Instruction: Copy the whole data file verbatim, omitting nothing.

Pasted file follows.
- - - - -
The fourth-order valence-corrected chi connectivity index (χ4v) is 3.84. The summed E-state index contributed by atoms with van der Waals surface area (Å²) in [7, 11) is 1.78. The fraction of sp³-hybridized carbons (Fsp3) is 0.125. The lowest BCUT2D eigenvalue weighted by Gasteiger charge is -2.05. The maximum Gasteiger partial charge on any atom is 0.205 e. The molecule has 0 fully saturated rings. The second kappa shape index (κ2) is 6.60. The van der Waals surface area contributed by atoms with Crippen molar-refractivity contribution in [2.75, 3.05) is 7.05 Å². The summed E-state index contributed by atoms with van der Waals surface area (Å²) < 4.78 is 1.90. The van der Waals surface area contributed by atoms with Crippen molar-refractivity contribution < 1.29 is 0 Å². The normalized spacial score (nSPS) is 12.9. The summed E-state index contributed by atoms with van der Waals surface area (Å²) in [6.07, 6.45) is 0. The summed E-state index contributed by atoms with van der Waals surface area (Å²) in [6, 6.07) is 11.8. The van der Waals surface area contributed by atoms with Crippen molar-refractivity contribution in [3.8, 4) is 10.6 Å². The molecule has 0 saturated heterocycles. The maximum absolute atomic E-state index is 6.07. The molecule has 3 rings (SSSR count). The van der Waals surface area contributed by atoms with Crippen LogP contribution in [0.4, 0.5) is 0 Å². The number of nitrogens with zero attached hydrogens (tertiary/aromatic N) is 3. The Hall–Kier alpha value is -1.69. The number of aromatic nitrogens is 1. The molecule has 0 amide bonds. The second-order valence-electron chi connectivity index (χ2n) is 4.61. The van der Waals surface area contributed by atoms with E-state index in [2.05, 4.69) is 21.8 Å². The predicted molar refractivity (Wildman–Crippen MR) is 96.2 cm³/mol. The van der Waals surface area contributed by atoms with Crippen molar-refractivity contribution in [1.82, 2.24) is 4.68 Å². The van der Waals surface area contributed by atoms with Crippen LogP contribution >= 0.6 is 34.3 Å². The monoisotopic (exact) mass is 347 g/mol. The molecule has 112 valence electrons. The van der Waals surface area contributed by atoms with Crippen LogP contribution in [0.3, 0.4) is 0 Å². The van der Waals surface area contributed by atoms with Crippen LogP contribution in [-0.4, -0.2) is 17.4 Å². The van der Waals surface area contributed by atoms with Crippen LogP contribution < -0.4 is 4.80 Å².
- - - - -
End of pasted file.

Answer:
The fourth-order valence-corrected chi connectivity index (χ4v) is 3.84. The summed E-state index contributed by atoms with van der Waals surface area (Å²) in [7, 11) is 1.78. The fraction of sp³-hybridized carbons (Fsp3) is 0.125. The lowest BCUT2D eigenvalue weighted by Gasteiger charge is -2.05. The maximum Gasteiger partial charge on any atom is 0.205 e. The molecule has 0 fully saturated rings. The second kappa shape index (κ2) is 6.60. The van der Waals surface area contributed by atoms with Crippen molar-refractivity contribution in [2.75, 3.05) is 7.05 Å². The summed E-state index contributed by atoms with van der Waals surface area (Å²) < 4.78 is 1.90. The van der Waals surface area contributed by atoms with Crippen molar-refractivity contribution < 1.29 is 0 Å². The normalized spacial score (nSPS) is 12.9. The summed E-state index contributed by atoms with van der Waals surface area (Å²) in [6.07, 6.45) is 0. The summed E-state index contributed by atoms with van der Waals surface area (Å²) in [6, 6.07) is 11.8. The van der Waals surface area contributed by atoms with Crippen molar-refractivity contribution in [3.8, 4) is 10.6 Å². The molecule has 0 saturated heterocycles. The maximum absolute atomic E-state index is 6.07. The molecule has 3 rings (SSSR count). The van der Waals surface area contributed by atoms with Crippen LogP contribution in [0.4, 0.5) is 0 Å². The number of nitrogens with zero attached hydrogens (tertiary/aromatic N) is 3. The Hall–Kier alpha value is -1.69. The number of aromatic nitrogens is 1. The molecule has 0 amide bonds. The second-order valence-electron chi connectivity index (χ2n) is 4.61. The van der Waals surface area contributed by atoms with E-state index in [2.05, 4.69) is 21.8 Å². The predicted molar refractivity (Wildman–Crippen MR) is 96.2 cm³/mol. The van der Waals surface area contributed by atoms with Crippen molar-refractivity contribution in [1.82, 2.24) is 4.68 Å². The van der Waals surface area contributed by atoms with Crippen LogP contribution >= 0.6 is 34.3 Å². The monoisotopic (exact) mass is 347 g/mol. The molecule has 112 valence electrons. The van der Waals surface area contributed by atoms with Crippen LogP contribution in [0.3, 0.4) is 0 Å². The van der Waals surface area contributed by atoms with Crippen LogP contribution in [-0.4, -0.2) is 17.4 Å². The van der Waals surface area contributed by atoms with Crippen LogP contribution < -0.4 is 4.80 Å².